Mild Steel Cutting with CO2 Lasers
Cutting mild steel with a laser is a balance of how much material is heated with the laser beam and how much assist gas flows through the cut. Rather than having a proper kerf, you could end up with either a narrow or wide kerf, which can affect part quality and appearance.
Heating up an area that’s too small or not having enough assist gas flow through the cut will result in the kerf (width of the cut) being too narrow. Some common characteristics are a very smooth cut edge on the top with a lack of oxidation on the bottom of the cut and/or heavy dross. These characteristics suggest that the:
- Focus is too low
- Feed rate is too fast
- Gas pressure is too low
- Nozzle size is too small
- Standoff is too low
Conversely, heating up a large area or having too much assist gas flow will result in the kerf being too wide. Common characteristics include a rougher cut edge, more self-burning in the corners of the part, more angularity on the cut edge, and occasional dross. These characteristics can suggest that the:
- Focus is too high
- Feed rate is too slow
- Gas pressure is too high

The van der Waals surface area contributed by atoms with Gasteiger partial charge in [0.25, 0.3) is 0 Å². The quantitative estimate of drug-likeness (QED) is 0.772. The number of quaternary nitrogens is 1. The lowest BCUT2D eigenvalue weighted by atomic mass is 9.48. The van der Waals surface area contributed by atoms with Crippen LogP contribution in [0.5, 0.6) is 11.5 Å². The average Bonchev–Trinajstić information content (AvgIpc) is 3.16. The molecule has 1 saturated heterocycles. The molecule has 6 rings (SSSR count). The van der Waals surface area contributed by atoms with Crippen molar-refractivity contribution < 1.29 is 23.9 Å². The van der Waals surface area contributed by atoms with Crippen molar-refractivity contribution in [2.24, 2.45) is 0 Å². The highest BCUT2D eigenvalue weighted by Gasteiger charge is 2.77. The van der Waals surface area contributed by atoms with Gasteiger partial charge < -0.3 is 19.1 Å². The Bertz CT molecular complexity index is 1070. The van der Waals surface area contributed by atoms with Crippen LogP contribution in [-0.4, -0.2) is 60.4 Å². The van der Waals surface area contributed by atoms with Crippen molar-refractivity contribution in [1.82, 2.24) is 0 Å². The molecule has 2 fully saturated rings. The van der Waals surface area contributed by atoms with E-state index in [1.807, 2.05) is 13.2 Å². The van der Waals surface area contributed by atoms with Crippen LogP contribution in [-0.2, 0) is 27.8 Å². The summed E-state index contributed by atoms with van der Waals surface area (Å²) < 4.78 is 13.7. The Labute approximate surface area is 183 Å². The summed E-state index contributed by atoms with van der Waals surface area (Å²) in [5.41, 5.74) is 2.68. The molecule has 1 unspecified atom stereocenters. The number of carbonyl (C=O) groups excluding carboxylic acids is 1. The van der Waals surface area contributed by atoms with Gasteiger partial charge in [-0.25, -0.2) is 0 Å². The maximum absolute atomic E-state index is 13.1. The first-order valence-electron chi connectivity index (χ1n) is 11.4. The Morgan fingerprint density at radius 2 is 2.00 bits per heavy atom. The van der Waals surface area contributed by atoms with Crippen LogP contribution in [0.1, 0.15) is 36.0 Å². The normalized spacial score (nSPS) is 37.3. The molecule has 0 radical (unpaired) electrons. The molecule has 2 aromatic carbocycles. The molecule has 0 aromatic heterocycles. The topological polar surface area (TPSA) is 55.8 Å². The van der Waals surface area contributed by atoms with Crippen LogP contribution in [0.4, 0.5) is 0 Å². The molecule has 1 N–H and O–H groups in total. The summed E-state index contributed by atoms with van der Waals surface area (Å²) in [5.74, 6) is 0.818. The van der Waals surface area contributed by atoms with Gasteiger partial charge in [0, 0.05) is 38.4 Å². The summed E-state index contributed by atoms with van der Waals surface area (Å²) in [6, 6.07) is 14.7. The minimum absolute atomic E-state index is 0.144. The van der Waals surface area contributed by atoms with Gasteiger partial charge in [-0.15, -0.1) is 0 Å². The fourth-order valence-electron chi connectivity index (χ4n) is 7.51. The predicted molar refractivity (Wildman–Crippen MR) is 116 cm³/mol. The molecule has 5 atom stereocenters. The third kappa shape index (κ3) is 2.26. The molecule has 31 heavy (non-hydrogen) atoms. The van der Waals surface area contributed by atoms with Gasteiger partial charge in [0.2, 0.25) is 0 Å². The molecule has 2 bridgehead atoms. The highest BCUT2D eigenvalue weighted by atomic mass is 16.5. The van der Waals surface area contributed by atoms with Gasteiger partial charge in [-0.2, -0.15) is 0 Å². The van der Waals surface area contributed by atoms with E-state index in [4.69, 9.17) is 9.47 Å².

- Nozzle size is too big
- Standoff is too high
How to Optimize Cut Quality
You can optimize the cut quality for any material using the following steps (to isolate the issue please be sure to make only one change at a time):
- Use the closest known settings to the material you are trying to cut.
- Use a test part that has some interior and exterior features.
- Verify that the lens and/or window is clean and in good condition.
- Verify that the nozzle is in good condition and centered properly.
- Adjust the focus up and down until the cut starts to get bad, and then set it to the middle.
- Move the gas pressure up and down until the cut gets bad, and then set it to the middle.
- Modify the feed rate upward in increments of 5%. When the cut begins to get bad, set the feed rate 10% slower.